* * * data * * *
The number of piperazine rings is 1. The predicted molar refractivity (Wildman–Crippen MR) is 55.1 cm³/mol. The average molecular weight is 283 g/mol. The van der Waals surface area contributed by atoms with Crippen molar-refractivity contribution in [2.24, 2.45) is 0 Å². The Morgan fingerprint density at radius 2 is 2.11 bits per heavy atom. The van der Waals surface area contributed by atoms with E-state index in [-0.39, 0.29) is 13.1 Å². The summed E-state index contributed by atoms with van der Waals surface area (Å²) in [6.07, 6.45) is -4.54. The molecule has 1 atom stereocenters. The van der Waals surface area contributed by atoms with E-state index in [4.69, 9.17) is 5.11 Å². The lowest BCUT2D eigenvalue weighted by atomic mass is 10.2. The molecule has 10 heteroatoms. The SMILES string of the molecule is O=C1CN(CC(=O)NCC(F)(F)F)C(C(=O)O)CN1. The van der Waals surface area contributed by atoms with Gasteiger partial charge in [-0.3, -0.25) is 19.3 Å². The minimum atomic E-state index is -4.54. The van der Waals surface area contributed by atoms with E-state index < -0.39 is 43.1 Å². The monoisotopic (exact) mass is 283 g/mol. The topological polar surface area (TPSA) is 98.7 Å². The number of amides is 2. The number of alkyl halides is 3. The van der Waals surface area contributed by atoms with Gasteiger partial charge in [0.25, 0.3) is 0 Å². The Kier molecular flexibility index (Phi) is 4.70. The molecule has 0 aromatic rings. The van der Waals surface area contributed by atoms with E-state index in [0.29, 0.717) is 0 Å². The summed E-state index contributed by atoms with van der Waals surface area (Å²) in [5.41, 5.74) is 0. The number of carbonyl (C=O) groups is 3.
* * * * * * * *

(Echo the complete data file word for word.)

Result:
The number of piperazine rings is 1. The predicted molar refractivity (Wildman–Crippen MR) is 55.1 cm³/mol. The average molecular weight is 283 g/mol. The van der Waals surface area contributed by atoms with Crippen molar-refractivity contribution in [2.24, 2.45) is 0 Å². The Morgan fingerprint density at radius 2 is 2.11 bits per heavy atom. The van der Waals surface area contributed by atoms with E-state index in [-0.39, 0.29) is 13.1 Å². The summed E-state index contributed by atoms with van der Waals surface area (Å²) in [6.07, 6.45) is -4.54. The molecule has 1 atom stereocenters. The van der Waals surface area contributed by atoms with E-state index in [4.69, 9.17) is 5.11 Å². The lowest BCUT2D eigenvalue weighted by atomic mass is 10.2. The molecule has 10 heteroatoms. The SMILES string of the molecule is O=C1CN(CC(=O)NCC(F)(F)F)C(C(=O)O)CN1. The van der Waals surface area contributed by atoms with Gasteiger partial charge in [-0.3, -0.25) is 19.3 Å². The minimum atomic E-state index is -4.54. The van der Waals surface area contributed by atoms with E-state index < -0.39 is 43.1 Å². The monoisotopic (exact) mass is 283 g/mol. The topological polar surface area (TPSA) is 98.7 Å². The number of amides is 2. The number of alkyl halides is 3. The van der Waals surface area contributed by atoms with Gasteiger partial charge in [0.25, 0.3) is 0 Å². The Kier molecular flexibility index (Phi) is 4.70. The molecule has 0 aromatic rings. The van der Waals surface area contributed by atoms with E-state index in [0.29, 0.717) is 0 Å². The summed E-state index contributed by atoms with van der Waals surface area (Å²) in [5.41, 5.74) is 0. The number of carbonyl (C=O) groups is 3.